Long Beach’s Harassment Policies to Be Examined By City Council

With the list of casualties stemming from the #MeToo movement seemingly growing by the day, the City of Long Beach is scheduled to examine its harassment policies, and potentially amend its policy after a presentation from the city manager’s office.

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The item is being brought forward during tomorrow’s city council meeting by a quartet of council members who are asking the city manager to provide an overview of the city’s current policies and a breakdown of complaints received over the past five years.

Eighth District Councilman Al Austin, the author of the item, said the item is a good government measure and a way to ensure that the city’s house is in order in this time of mounting sexual misconduct allegations that have swept the country.


 

There’s a lot of emphasis on sexual harassment, especially in the workplace and I want to take a look,” Austin said. “I think it’s timely that we evaluate our policy and have a discussion about it at the city council and if there is a will to make changes or to really look at where we are I think we need to do that.”

Austin said he doesn’t have any expectations for what the presentation will reveal Tuesday night but added that it’s the council’s responsibility to make sure the policy is strong and that it’s working correctly. The item is being co-sponsored by council members Stacy Mungo, Suzie Price and Daryl Supernaw.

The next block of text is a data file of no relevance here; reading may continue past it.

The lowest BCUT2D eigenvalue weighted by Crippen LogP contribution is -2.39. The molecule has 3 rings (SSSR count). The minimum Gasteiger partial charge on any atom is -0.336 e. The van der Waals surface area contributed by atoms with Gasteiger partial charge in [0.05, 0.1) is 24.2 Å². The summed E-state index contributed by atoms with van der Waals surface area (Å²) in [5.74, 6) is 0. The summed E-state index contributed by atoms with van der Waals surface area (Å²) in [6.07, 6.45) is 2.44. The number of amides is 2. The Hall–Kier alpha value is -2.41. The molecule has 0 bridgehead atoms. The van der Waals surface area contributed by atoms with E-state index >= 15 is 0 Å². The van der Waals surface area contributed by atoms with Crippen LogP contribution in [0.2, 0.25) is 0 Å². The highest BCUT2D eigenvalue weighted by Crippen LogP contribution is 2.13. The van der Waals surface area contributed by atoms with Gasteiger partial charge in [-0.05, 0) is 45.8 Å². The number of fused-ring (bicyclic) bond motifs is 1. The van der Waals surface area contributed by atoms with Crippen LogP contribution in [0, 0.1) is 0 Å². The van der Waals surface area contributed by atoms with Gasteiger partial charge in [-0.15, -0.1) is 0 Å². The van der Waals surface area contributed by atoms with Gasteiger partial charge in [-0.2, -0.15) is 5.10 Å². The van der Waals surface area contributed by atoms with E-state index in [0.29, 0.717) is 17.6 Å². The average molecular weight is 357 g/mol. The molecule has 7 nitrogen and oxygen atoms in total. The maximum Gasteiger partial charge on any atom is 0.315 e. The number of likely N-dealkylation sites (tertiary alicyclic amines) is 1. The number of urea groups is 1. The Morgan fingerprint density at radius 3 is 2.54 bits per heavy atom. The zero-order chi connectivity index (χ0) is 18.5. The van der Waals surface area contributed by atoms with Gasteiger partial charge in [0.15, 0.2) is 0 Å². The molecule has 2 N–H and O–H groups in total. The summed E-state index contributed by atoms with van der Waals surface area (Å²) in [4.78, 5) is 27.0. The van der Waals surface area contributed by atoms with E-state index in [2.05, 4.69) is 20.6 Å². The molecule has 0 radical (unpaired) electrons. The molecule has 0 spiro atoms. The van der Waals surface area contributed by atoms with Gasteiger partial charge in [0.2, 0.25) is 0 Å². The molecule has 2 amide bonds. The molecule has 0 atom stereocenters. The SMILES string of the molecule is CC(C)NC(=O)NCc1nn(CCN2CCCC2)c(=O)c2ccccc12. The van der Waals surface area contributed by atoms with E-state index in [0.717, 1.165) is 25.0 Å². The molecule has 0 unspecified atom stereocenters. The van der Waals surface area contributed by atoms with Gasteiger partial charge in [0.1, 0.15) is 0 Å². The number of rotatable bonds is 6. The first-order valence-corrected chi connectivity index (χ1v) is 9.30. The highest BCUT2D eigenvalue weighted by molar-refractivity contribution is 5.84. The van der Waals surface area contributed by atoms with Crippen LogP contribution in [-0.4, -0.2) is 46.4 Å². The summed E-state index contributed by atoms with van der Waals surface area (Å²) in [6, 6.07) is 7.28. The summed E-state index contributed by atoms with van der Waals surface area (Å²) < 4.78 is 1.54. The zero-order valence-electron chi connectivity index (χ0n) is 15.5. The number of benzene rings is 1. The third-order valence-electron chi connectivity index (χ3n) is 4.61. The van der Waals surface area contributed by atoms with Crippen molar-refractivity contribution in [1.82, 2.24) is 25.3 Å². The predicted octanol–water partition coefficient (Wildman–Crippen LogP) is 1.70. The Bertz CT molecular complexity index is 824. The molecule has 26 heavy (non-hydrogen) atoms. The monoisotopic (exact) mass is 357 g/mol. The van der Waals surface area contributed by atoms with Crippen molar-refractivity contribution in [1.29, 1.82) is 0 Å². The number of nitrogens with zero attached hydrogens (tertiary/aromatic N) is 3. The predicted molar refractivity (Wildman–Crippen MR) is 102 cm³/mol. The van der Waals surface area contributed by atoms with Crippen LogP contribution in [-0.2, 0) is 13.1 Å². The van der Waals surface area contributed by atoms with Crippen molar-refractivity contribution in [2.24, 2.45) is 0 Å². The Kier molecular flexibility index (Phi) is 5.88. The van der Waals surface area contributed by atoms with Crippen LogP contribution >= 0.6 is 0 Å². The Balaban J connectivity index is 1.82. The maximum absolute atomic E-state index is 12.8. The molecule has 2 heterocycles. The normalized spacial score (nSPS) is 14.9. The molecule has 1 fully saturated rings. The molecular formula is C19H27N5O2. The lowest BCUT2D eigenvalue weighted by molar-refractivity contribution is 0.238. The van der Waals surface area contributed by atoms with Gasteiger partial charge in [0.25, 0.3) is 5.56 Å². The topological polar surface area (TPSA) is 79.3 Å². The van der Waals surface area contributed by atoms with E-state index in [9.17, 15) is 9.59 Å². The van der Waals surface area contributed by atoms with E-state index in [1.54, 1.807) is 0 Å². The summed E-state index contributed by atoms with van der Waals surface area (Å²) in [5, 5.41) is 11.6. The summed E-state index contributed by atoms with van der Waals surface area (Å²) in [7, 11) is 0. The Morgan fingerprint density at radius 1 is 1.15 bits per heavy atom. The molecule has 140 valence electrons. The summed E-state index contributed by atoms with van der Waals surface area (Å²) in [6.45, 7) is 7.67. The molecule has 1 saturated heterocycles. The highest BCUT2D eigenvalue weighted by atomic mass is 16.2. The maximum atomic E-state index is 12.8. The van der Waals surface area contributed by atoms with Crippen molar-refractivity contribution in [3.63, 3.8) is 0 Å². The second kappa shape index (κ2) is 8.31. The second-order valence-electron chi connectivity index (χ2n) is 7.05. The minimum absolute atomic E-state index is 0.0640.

The city’s current policy includes both the city department where the victim logs the complaint and the Equal Employment Opportunity Office, which serves as a neutral party, conducting separate investigations when a claim is made. Employees filing complaints also have the option to branch out to other agencies like the California Department of Fair Employment and Housing or the United States Equal Employment Opportunity Commission.

Employees are allowed to work toward resolutions for their claims during normal working hours and have an opportunity to suggest possible resolutions to their situations as outlined in the document.

Price said that while the recent focus has been on sexual harassment and assaults, that it’s important that the city’s policy continue to protect every group of people from all forms of harassment and discrimination.


 

“It’s simply not appropriate and the city should be recognizing that and sending a very strong signal to all staff and city management that such behavior will not be tolerated,” Price said.

She added that she’s never personally been a victim of harassment while employed by the city and that she expects the city manager’s report will show that the city is exercising all best practices to ensure that a culture that is non-accepting of harassment is fostered in Long Beach.

“I think the city’s current policy is consistent with that of most employers,” Price said. “I would like to see us add other types of behavior that create an uncomfortable working environment such as bullying and public shaming of employees who do speak out about inappropriate activity. I’m not sure what that wording would look like, specifically, but I definitely hope that we include that in the discussion.”

The council will discuss the item at its regularly scheduled meeting Tuesday December 12 at 5:00PM inside city hall.

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Jason Ruiz covers City Hall and politics for the Long Beach Post.
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